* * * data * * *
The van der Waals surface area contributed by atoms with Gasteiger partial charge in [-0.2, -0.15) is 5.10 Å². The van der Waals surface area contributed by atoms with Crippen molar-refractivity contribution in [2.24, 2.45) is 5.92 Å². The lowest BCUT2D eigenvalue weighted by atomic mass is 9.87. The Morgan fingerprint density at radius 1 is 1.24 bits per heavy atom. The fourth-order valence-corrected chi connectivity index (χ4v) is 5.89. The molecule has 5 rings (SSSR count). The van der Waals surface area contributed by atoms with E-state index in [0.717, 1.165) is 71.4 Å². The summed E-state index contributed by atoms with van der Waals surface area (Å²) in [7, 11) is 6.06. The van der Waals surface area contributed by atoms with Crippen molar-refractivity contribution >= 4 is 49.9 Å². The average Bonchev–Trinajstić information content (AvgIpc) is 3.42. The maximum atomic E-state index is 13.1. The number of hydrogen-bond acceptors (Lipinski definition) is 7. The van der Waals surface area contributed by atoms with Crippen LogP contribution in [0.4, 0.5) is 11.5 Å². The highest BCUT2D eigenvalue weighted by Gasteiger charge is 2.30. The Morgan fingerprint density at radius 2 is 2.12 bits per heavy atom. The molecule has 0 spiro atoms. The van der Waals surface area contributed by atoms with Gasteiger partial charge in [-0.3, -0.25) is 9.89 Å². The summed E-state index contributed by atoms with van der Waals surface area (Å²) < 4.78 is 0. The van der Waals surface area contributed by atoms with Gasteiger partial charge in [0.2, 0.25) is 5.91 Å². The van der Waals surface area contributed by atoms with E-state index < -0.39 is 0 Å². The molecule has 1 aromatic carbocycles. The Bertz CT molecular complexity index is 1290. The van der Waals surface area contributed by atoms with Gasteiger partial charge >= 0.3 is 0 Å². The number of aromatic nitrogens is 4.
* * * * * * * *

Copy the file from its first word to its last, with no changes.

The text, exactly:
The van der Waals surface area contributed by atoms with Gasteiger partial charge in [-0.2, -0.15) is 5.10 Å². The van der Waals surface area contributed by atoms with Crippen molar-refractivity contribution in [2.24, 2.45) is 5.92 Å². The lowest BCUT2D eigenvalue weighted by atomic mass is 9.87. The Morgan fingerprint density at radius 1 is 1.24 bits per heavy atom. The fourth-order valence-corrected chi connectivity index (χ4v) is 5.89. The molecule has 5 rings (SSSR count). The van der Waals surface area contributed by atoms with E-state index in [0.717, 1.165) is 71.4 Å². The summed E-state index contributed by atoms with van der Waals surface area (Å²) in [7, 11) is 6.06. The van der Waals surface area contributed by atoms with Crippen molar-refractivity contribution >= 4 is 49.9 Å². The average Bonchev–Trinajstić information content (AvgIpc) is 3.42. The maximum atomic E-state index is 13.1. The number of hydrogen-bond acceptors (Lipinski definition) is 7. The van der Waals surface area contributed by atoms with Crippen LogP contribution in [0.4, 0.5) is 11.5 Å². The highest BCUT2D eigenvalue weighted by Gasteiger charge is 2.30. The Morgan fingerprint density at radius 2 is 2.12 bits per heavy atom. The molecule has 0 spiro atoms. The van der Waals surface area contributed by atoms with Gasteiger partial charge in [-0.3, -0.25) is 9.89 Å². The summed E-state index contributed by atoms with van der Waals surface area (Å²) < 4.78 is 0. The van der Waals surface area contributed by atoms with Gasteiger partial charge in [0.2, 0.25) is 5.91 Å². The van der Waals surface area contributed by atoms with E-state index < -0.39 is 0 Å². The molecule has 1 aromatic carbocycles. The Bertz CT molecular complexity index is 1290. The van der Waals surface area contributed by atoms with Gasteiger partial charge >= 0.3 is 0 Å². The number of aromatic nitrogens is 4.